The idea of linking Lincoln and Beethoven is not a new one, and in fact, several major Lincoln bicentennial concert celebrations have already done exactly that. The Chicago Symphony Orchestra marked the occasion back in February with the Beethoven Fifth Symphony and James Earl Jones narrating Aaron Copland’s “Lincoln Portrait,” a hard act to follow, unless you count the CSO’s previous performance of the piece narrated by then-Illinois-junior-senator-and-future-president, Barack Obama. Ravinia’s narrator for its Lincoln-themed gala benefit evening performance of the piece is superstar soprano Jessye Norman, a bizarre choice given that when Norman opens her mouth, the public expects her to sing, not speak, and when she does speak, she does so in a very stylized, unctuous and faux European manner rather than the Southern drawl of her roots (she was born and raised in rural Georgia). Perhaps Norman will sing an encore or two? We can only hope, as she has not sung here in years. The real draw of the evening, however, which will open with Copland’s “Fanfare for the Common Man,” will be a James Conlon-led performance of the Beethoven Ninth Symphony with a vocal quartet consisting of soprano Erin Wall, mezzo-soprano Kelley O’Connor, tenor Anthony Dean Griffey and bass Morris Robinson and—here’s the really exciting part—instead of engaging a substandard volunteer chorus to sing the finale as is commonly done at Ravina, the festival is splurging and the Chicago Symphony Chorus will sing the work in all of its glory as only that group can. (Dennis Polkow)
July 18, Ravinia Festival, Lake-Cook & Green Bay Roads, Highland Park, (847)266-5000, $10-$100, 7pm.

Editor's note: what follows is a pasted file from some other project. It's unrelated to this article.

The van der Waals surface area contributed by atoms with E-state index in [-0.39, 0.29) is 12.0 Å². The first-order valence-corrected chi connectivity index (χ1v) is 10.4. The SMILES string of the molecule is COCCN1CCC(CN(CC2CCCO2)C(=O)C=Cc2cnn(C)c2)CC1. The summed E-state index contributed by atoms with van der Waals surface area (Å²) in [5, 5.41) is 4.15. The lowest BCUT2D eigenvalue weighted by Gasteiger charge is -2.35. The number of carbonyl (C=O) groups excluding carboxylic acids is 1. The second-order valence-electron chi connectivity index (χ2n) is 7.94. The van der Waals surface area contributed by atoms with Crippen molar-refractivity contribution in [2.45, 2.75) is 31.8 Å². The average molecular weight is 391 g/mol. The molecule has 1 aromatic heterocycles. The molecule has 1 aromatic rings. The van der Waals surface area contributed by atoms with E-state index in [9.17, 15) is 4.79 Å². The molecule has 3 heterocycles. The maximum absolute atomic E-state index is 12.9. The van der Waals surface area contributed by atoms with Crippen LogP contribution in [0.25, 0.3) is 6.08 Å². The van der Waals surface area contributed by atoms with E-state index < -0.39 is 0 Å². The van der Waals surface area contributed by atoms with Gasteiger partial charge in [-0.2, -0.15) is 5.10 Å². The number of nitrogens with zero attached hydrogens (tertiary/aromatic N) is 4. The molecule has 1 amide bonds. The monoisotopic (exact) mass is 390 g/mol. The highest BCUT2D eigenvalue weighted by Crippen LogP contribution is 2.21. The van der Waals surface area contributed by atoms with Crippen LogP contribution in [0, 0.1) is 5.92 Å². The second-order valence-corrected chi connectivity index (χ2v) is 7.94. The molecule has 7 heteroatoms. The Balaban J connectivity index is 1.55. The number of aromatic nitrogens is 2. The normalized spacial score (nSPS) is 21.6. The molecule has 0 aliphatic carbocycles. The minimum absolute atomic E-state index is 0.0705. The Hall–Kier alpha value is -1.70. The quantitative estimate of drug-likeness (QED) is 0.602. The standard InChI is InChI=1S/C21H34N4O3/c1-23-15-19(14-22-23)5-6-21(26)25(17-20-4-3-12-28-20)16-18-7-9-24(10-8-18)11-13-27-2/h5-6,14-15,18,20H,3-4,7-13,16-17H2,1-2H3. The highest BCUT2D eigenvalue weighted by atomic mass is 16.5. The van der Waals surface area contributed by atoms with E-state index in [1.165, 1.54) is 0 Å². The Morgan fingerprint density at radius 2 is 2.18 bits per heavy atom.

Dennis Polkow is an award-winning veteran journalist, critic, author, broadcaster and educator. He made his stage debut at age five, was a child art prodigy and began playing keyboards in clubs at the age of fourteen. He holds degrees in music theory, composition, religious studies and philosophy from DePaul University in Chicago. Polkow spent his early years performing and recording in rock and jazz bands while concertizing as a classical pianist, organist and harpsichordist and composing, arranging and producing for other artists. As a scholar, Polkow has published and lectured extensively and taught at several colleges and universities in various departments. As an actor, narrator and consultant, Polkow has been involved with numerous films, plays, broadcasts and documentaries. As a journalist, Polkow helped co-create the experiential Chicago Musicale and Spotlight, the award-winning tabloid arts and entertainment section of the Press Publications chain of newspapers, which he later edited. He also created and ran the nationally recognized journalism program at Oakton College and was faculty advisor to its award-winning student newspaper; many former students went on to major media careers, including Channel Awesome’s the Nostalgia Critic. Polkow’s research, interviews, features, reviews and commentaries have appeared across national and international media and he has corresponded from the Middle East, Asia and Africa for the Chicago Tribune. Contact: email@example.com